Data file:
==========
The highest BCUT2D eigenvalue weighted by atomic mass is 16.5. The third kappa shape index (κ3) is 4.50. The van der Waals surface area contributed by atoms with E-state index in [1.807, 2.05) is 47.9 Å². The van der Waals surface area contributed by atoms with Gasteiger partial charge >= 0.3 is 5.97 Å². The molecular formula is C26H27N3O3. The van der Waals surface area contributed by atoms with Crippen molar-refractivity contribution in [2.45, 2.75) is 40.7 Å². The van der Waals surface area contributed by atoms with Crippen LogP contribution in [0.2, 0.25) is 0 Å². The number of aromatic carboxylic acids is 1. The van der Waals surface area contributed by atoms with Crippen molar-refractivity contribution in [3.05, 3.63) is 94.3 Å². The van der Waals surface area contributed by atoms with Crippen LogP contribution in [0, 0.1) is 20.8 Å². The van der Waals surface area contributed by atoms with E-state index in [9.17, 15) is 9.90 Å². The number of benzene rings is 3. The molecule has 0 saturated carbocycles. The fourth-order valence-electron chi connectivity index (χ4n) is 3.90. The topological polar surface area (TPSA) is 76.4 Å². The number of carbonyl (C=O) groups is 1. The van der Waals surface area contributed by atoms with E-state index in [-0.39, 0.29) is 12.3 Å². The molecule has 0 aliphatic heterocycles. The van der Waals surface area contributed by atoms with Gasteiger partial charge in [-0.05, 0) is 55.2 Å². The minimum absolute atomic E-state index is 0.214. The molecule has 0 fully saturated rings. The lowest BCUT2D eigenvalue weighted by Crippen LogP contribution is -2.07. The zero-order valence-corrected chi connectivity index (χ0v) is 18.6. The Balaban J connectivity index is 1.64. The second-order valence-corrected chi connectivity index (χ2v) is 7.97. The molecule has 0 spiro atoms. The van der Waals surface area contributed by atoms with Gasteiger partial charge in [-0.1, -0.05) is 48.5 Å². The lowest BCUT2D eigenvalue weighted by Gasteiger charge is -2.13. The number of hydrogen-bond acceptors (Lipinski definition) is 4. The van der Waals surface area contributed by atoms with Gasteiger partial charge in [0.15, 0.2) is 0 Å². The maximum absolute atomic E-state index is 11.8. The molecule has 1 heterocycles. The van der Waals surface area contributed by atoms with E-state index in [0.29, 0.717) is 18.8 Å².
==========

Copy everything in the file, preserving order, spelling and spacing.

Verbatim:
The highest BCUT2D eigenvalue weighted by atomic mass is 16.5. The third kappa shape index (κ3) is 4.50. The van der Waals surface area contributed by atoms with E-state index in [1.807, 2.05) is 47.9 Å². The van der Waals surface area contributed by atoms with Gasteiger partial charge >= 0.3 is 5.97 Å². The molecular formula is C26H27N3O3. The van der Waals surface area contributed by atoms with Crippen molar-refractivity contribution in [2.45, 2.75) is 40.7 Å². The van der Waals surface area contributed by atoms with Crippen LogP contribution in [0.2, 0.25) is 0 Å². The number of aromatic carboxylic acids is 1. The van der Waals surface area contributed by atoms with Crippen molar-refractivity contribution in [3.05, 3.63) is 94.3 Å². The van der Waals surface area contributed by atoms with Crippen LogP contribution in [0, 0.1) is 20.8 Å². The van der Waals surface area contributed by atoms with E-state index in [9.17, 15) is 9.90 Å². The number of benzene rings is 3. The molecule has 0 saturated carbocycles. The fourth-order valence-electron chi connectivity index (χ4n) is 3.90. The topological polar surface area (TPSA) is 76.4 Å². The number of carbonyl (C=O) groups is 1. The van der Waals surface area contributed by atoms with E-state index in [-0.39, 0.29) is 12.3 Å². The molecule has 0 aliphatic heterocycles. The van der Waals surface area contributed by atoms with Gasteiger partial charge in [-0.05, 0) is 55.2 Å². The minimum absolute atomic E-state index is 0.214. The molecule has 0 fully saturated rings. The lowest BCUT2D eigenvalue weighted by Crippen LogP contribution is -2.07. The zero-order valence-corrected chi connectivity index (χ0v) is 18.6. The Balaban J connectivity index is 1.64. The second-order valence-corrected chi connectivity index (χ2v) is 7.97. The molecule has 0 spiro atoms. The van der Waals surface area contributed by atoms with Gasteiger partial charge in [-0.1, -0.05) is 48.5 Å². The lowest BCUT2D eigenvalue weighted by Gasteiger charge is -2.13. The number of hydrogen-bond acceptors (Lipinski definition) is 4. The van der Waals surface area contributed by atoms with Gasteiger partial charge in [0.15, 0.2) is 0 Å². The maximum absolute atomic E-state index is 11.8. The molecule has 1 heterocycles. The van der Waals surface area contributed by atoms with E-state index in [0.29, 0.717) is 18.8 Å².